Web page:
I think Eric's answer is far beyond the scope of the original question, to the point of not even answering it, so I'll take a stab at it:

What is readonly? Well, if we're talking about value types, it's simple: Once the value type is initialized and given a value, it can never change (at least as far as the compiler is concerned).

The confusion starts to set in when we talk about using readonly with reference types. It's at this point we need to distinguish the two components of a reference type:

  • The "reference" (variable, pointer) which points to the address in memory where your object lives
  • The memory that contains the data the reference is pointing to

A reference to an object is itself a value type. When you use readonly with a reference type, you are making the reference to your object immutable, not enforcing immutability on the memory in which the object lives.

Now, consider an object that contains values types and references to other objects, and those objects contain value types and references to other objects. If you were to compose your objects in such a way that all fields in all objects are readonly you can, in essence, achieve the immutability you desire.

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"making the reference to your object immutable" -- the constructor can modify it, so it's not immutable. See my post. –  Aaron Jul 22 '11 at 16:45
True, but I think you're being pedantic. An immutable value needs to come into existence somehow, and that time is during construction. Once the object is constructed, the value is immutable (although it should be said, to appease the pedants, that unsafe code and reflection could still change these immutable values). –  w.brian Jul 22 '11 at 21:28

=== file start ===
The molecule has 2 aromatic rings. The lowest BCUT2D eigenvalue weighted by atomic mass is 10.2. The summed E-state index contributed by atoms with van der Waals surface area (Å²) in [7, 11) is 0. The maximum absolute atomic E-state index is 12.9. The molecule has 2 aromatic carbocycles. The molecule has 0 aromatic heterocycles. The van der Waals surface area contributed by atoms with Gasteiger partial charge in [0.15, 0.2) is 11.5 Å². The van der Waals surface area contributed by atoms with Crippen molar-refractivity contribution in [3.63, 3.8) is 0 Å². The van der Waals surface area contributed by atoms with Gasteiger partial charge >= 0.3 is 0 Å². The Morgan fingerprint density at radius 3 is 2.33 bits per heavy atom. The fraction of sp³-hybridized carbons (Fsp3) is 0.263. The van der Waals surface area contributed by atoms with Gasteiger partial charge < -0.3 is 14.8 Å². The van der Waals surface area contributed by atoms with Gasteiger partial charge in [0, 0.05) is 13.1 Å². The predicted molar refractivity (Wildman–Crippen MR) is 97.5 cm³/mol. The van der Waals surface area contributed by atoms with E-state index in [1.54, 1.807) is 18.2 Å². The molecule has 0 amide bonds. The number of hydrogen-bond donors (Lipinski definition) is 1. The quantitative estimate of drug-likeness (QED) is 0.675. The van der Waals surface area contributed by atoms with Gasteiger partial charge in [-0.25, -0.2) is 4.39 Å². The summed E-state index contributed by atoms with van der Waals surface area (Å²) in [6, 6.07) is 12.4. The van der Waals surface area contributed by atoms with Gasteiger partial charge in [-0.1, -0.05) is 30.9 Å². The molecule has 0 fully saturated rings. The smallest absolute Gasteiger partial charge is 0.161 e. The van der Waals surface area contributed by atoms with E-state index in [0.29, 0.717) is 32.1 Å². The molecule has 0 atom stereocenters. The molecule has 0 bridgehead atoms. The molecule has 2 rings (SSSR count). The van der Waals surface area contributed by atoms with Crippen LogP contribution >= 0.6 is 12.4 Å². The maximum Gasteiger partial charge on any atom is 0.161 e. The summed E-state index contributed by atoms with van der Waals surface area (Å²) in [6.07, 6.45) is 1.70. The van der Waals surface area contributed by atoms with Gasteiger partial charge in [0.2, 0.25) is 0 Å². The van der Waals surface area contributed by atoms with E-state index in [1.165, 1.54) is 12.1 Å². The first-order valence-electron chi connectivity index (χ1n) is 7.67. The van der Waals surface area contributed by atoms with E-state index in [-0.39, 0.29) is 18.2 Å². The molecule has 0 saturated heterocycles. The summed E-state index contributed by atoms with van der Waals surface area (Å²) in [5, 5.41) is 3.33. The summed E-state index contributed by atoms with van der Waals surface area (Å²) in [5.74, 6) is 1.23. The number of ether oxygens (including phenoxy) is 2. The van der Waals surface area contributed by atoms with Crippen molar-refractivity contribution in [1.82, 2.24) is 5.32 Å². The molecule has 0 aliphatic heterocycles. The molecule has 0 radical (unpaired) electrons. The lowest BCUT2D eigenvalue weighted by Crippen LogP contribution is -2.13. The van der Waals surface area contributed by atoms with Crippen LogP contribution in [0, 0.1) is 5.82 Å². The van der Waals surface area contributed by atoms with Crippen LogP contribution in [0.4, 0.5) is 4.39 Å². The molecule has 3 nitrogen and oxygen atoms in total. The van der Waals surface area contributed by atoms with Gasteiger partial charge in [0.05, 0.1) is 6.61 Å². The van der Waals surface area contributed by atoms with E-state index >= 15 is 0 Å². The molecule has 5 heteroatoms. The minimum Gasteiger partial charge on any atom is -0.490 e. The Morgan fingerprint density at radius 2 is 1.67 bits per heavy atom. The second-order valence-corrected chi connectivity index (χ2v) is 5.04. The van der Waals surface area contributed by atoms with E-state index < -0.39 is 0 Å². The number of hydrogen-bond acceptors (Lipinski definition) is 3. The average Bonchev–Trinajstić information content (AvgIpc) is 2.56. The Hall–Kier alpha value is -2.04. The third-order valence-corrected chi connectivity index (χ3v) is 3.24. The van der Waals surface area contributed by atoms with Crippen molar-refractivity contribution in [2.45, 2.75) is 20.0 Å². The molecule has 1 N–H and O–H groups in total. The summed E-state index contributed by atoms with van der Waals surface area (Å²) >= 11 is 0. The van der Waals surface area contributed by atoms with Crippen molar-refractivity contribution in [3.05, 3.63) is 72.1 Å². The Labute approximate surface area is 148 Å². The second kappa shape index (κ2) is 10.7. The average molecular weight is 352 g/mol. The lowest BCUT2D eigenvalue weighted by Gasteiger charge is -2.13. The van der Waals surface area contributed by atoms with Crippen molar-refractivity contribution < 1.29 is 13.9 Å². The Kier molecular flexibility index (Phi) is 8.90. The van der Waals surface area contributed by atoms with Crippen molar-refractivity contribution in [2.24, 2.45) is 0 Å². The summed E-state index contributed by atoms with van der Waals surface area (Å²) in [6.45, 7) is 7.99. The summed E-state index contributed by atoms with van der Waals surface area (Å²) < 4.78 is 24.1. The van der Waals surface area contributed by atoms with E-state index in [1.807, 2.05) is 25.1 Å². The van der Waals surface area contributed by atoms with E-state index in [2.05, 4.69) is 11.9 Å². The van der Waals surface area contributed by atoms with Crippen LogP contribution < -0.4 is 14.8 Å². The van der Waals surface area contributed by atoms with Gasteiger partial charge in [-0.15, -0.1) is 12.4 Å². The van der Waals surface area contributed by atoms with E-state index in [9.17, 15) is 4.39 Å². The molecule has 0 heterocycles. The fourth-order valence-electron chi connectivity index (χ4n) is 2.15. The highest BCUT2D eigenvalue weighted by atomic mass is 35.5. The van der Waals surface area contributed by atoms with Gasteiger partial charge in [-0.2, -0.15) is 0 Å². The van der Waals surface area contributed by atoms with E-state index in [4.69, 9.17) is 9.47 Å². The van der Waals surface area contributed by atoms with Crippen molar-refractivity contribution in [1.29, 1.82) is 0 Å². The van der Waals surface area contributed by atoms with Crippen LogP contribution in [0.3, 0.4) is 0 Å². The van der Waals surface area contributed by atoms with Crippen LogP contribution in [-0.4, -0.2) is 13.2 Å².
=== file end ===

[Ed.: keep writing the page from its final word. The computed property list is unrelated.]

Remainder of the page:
Readonly and Thread Safety are two different notions as Eric Lippert explains it.

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Perhaps the "People" had heard 3rd hand and communicated poorly about the special privilege that the constructor gets with regards to "readonly" fields. They are not readonly.

Not only that, they're not single-assignment. The constructor for a class can modify the field as many times as it pleases. All without breaking any "rules".

Constructors can also call other arbitrary methods, passing themselves as parameters. So if you're that other method, you can't be certain whether that field is immutable yet, because maybe you were invoked by that object's constructor, and the constructor is going to modify the field as soon as you're done.

You can try it yourself:

using System;
class App
    class Foo 
        readonly int x;
        public Foo() {  x = 1; Frob(); x = 2; Frob(); }
        void Frob() { Console.WriteLine(x); }
    static void Main()
        new Foo();

This program prints 1, 2. 'x' is modified after Frob read it.

Now, within any single method body, the value has to be constant -- the constructor cannot delegate modify-access to other methods or Delegates, so until a method returns, I'm pretty sure the field will need to remain stable.

All of the above is about classes. Structs are another story entirely.